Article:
The first example is found soon after the Rebellion with the disappearance of the milk and the windfall apples. When the cows have not been milked for some time and their udders are filled to bursting point, the pigs take to milking them, resulting in five frothy, pails of milk. The animals all wondered what was to happen to the milk. When they returned from work, they found that the milk had disappeared. On a query, it was discovered that the milk was to be mixed in the pigs' mash. If all animals were to be treated equally the milk should have been shared equally amongst all the animals.
When windfall apples were discovered, these were also claimed by the pigs. All the apples thereafter would then be reserved solely for the pigs. Once again, the idea of all animals being equal was ignored in favour of the pigs.
Another example is when the pigs moved into the farmhouse. The other animals had to make do with sleeping in the barn. The pigs were comfortably ensconced in the Jones' beds. It was clear that the pigs afforded themselves certain privileges, which were denied the other animals. For there to have been equality, all the animals should have been afforded exactly the same privileges that the pigs had.
A third example is the fact that the pigs never performed any physical labour. The arduous physical tasks were performed by all the other animals, under the supervision of the pigs. The pigs gave instructions and commandeered the rest of the animals, without lifting a single trotter to actually work.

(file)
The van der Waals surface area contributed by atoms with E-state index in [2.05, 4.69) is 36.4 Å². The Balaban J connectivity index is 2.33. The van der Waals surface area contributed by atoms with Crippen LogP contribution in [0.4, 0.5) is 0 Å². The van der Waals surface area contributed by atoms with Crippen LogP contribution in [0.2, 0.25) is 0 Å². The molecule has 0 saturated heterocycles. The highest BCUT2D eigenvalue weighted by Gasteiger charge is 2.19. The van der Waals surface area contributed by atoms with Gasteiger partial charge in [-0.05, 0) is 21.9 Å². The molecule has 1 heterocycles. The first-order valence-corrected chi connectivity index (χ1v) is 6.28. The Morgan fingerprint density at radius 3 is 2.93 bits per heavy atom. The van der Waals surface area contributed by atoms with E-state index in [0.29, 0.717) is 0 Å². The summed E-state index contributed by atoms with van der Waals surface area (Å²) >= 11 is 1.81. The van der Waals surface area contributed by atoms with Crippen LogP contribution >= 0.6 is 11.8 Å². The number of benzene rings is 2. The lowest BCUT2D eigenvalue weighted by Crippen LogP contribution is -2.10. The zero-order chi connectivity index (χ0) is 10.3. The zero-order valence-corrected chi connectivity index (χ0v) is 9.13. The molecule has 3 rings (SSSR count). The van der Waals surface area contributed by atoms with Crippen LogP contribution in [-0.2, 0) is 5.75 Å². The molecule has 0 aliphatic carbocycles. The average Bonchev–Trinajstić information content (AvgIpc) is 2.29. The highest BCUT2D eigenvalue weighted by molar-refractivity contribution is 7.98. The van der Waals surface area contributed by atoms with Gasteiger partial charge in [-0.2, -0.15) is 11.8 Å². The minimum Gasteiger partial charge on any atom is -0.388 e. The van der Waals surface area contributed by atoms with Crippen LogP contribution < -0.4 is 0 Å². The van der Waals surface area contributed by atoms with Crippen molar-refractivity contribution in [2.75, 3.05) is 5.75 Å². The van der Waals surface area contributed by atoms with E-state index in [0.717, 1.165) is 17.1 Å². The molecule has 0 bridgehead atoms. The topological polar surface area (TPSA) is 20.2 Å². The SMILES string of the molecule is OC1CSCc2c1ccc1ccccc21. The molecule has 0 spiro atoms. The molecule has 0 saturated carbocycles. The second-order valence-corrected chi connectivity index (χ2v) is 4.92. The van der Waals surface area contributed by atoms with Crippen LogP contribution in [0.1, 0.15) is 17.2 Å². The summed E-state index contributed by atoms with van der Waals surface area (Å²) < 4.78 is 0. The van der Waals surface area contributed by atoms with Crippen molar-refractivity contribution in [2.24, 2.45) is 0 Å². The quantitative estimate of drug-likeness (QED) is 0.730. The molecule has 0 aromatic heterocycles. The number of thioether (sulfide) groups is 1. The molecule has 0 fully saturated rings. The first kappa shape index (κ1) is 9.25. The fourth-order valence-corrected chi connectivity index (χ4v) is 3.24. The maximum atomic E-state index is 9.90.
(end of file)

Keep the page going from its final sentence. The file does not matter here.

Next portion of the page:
Obviously, to avoid any dissent from the other animals, Squealer was sent by Napoleon to firstly, change the commandments so that the animals would be confused, since they could not clearly remember the original commandments due to poor intellect, and, secondly, Squealer made it his duty to explain to the animals why the pigs were so favoured. In the case of the milk and apples he mentioned that these were 'brain food' for the pigs. Since they had to run the farm and plan everything, they had to keep up their intellectual capacity. For them to fail in this most complicated task would mean that Jones would come back. Obviously none of the animals wanted that and accepted Squealer's explanation.
When the pigs slept in beds, the commandment was changed from: 'No animal shall sleep in a bed' to, No animal shall sleep in a bed with sheets. This appeased the animals since they could not remember the original version. Furthermore, it became custom to accept that the pigs would supervise and lead, since it was a known fact that they were the most intelligent animals on the farm and no one complained about them not performing any physical labour.
And so it came to be that the pigs exploited the other animals so that they could enjoy lives of privilege and luxury, just as Jones did. The other animals were no better off than they were during Jones' reign.